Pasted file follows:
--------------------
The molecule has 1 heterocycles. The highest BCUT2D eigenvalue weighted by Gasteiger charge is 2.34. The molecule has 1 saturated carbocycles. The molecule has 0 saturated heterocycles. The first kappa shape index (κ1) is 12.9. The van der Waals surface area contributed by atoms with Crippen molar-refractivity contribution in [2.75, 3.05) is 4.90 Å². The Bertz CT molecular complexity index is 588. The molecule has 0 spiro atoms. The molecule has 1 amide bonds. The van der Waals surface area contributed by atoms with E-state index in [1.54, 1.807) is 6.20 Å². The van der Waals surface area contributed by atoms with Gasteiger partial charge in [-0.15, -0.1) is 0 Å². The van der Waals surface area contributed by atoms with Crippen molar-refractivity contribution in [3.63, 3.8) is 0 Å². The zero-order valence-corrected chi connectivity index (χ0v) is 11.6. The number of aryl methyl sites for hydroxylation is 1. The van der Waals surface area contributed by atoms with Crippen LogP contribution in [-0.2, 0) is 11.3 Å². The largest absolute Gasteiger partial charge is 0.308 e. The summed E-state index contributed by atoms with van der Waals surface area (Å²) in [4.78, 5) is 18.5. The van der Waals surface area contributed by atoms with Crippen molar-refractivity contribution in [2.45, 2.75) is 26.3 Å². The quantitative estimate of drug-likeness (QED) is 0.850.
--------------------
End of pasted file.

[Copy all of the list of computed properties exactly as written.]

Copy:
The molecule has 1 heterocycles. The highest BCUT2D eigenvalue weighted by Gasteiger charge is 2.34. The molecule has 1 saturated carbocycles. The molecule has 0 saturated heterocycles. The first kappa shape index (κ1) is 12.9. The van der Waals surface area contributed by atoms with Crippen molar-refractivity contribution in [2.75, 3.05) is 4.90 Å². The Bertz CT molecular complexity index is 588. The molecule has 0 spiro atoms. The molecule has 1 amide bonds. The van der Waals surface area contributed by atoms with E-state index in [1.54, 1.807) is 6.20 Å². The van der Waals surface area contributed by atoms with Gasteiger partial charge in [-0.15, -0.1) is 0 Å². The van der Waals surface area contributed by atoms with Crippen molar-refractivity contribution in [3.63, 3.8) is 0 Å². The zero-order valence-corrected chi connectivity index (χ0v) is 11.6. The number of aryl methyl sites for hydroxylation is 1. The van der Waals surface area contributed by atoms with Crippen LogP contribution in [-0.2, 0) is 11.3 Å². The largest absolute Gasteiger partial charge is 0.308 e. The summed E-state index contributed by atoms with van der Waals surface area (Å²) in [4.78, 5) is 18.5. The van der Waals surface area contributed by atoms with Crippen molar-refractivity contribution in [2.45, 2.75) is 26.3 Å². The quantitative estimate of drug-likeness (QED) is 0.850.